This morning's post is from CARE for AIDS intern, Anna Wilke.
Over the past couple weeks, I have been reading Bob Goff’s new book “Everybody Always” which is about loving people, even really difficult people, without distinction, insecurity, or restriction and man is it good. One of the chapters that stood out to me the most so far is the chapter called “The Yellow Truck” and it’s what I want to talk about in this week’s blog.
In this chapter Bob tells a story about the pickup truck he bought from his dad after he finished law school. When he bought the truck his dad told him that he would want to change the oil in the truck and it seemed like every time he saw his dad after that his dad told him that he would want to change the oil. Each time his dad mentioned the oil it would bug Bob because he didn’t like being told what to do, and even though Bob knew his dad was right and was only trying to look out for him, he still never changed the oil.
If you’re anything like me, this situation sounds all too familiar. Whether it be from our parents, teachers, friends, or strangers, we don’t like being told what we want, we want the freedom to decide for ourselves what we want. Most of the time these people have our best interest at heart, and what they tell us we want is not mean-spirited, it just doesn’t sit well with us because. This is similar to what happens all too often in our schools, churches, and faith communities, we are told by other people what God wants us to do or not to do. Sometimes we are the people telling other people about the rules and restrictions of their faith. When we are told what we want or what we should or shouldn’t do, what started out as faith can turn into compliance. When we tell each other what we should want, we make ourselves the police of other people’s behavior and the risk with this is that we make approval and correct behavior more important than Jesus’ love, which is the only thing that can save us.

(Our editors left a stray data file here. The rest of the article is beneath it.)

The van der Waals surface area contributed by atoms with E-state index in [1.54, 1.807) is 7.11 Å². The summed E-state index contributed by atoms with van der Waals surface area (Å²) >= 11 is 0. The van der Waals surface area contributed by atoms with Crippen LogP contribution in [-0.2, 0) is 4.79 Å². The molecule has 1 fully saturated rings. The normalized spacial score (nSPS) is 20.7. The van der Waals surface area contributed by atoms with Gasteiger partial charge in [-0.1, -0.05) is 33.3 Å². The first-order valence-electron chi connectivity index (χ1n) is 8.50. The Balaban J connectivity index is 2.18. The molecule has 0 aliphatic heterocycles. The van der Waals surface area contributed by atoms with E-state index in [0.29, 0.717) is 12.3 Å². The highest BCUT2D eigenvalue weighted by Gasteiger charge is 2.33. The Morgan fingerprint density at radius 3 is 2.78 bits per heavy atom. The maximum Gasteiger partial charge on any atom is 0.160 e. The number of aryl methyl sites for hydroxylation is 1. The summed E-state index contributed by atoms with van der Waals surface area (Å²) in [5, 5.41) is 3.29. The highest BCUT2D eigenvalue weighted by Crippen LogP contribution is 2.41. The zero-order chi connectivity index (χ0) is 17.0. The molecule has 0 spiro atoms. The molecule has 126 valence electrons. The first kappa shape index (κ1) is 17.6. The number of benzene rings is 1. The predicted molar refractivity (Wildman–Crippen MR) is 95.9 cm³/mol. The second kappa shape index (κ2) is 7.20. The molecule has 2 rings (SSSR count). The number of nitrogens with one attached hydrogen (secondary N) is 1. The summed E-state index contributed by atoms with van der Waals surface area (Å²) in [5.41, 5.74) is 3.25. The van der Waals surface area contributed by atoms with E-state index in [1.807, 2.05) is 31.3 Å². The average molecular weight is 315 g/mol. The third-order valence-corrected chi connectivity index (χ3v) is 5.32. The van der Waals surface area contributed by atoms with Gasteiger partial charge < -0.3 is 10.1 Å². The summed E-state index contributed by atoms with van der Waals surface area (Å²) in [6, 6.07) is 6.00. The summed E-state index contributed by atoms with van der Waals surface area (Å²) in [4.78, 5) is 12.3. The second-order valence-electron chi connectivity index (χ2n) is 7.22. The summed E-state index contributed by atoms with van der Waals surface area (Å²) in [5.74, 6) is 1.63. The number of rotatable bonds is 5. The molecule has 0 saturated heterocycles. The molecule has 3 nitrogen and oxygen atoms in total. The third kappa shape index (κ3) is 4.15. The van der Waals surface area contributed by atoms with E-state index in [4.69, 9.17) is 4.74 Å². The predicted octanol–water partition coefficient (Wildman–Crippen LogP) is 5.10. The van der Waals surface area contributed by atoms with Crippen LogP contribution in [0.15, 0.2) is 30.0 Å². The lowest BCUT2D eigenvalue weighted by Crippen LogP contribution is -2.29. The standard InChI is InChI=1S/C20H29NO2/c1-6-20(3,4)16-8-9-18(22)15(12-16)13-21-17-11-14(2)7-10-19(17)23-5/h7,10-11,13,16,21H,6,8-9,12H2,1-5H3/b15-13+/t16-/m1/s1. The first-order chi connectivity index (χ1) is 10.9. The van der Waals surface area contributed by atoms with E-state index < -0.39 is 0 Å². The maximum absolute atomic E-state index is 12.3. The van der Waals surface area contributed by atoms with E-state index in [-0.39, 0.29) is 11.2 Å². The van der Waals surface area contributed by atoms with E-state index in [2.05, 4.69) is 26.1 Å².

So how do we fix this? Bob says it like this, “Instead of telling people what they want, we need to tell them who they are”. We see God do this in the Bible over and over again, He tells Moses he was a leader and he was, He told Sarah she was a mother and she was, and He told Abraham he would be the father of the nations and he was. God tells us who we are too and He tells us His beautiful, too good to imagine, hopes for us too. Our Father is not as concerned with what we do or say as He is about our hearts. He will not love us more or less based on our actions, in fact through our failures as well as our successes He continues to tell us who we are – we are His. So instead of telling people what they should want, let’s simply remind them they are His too.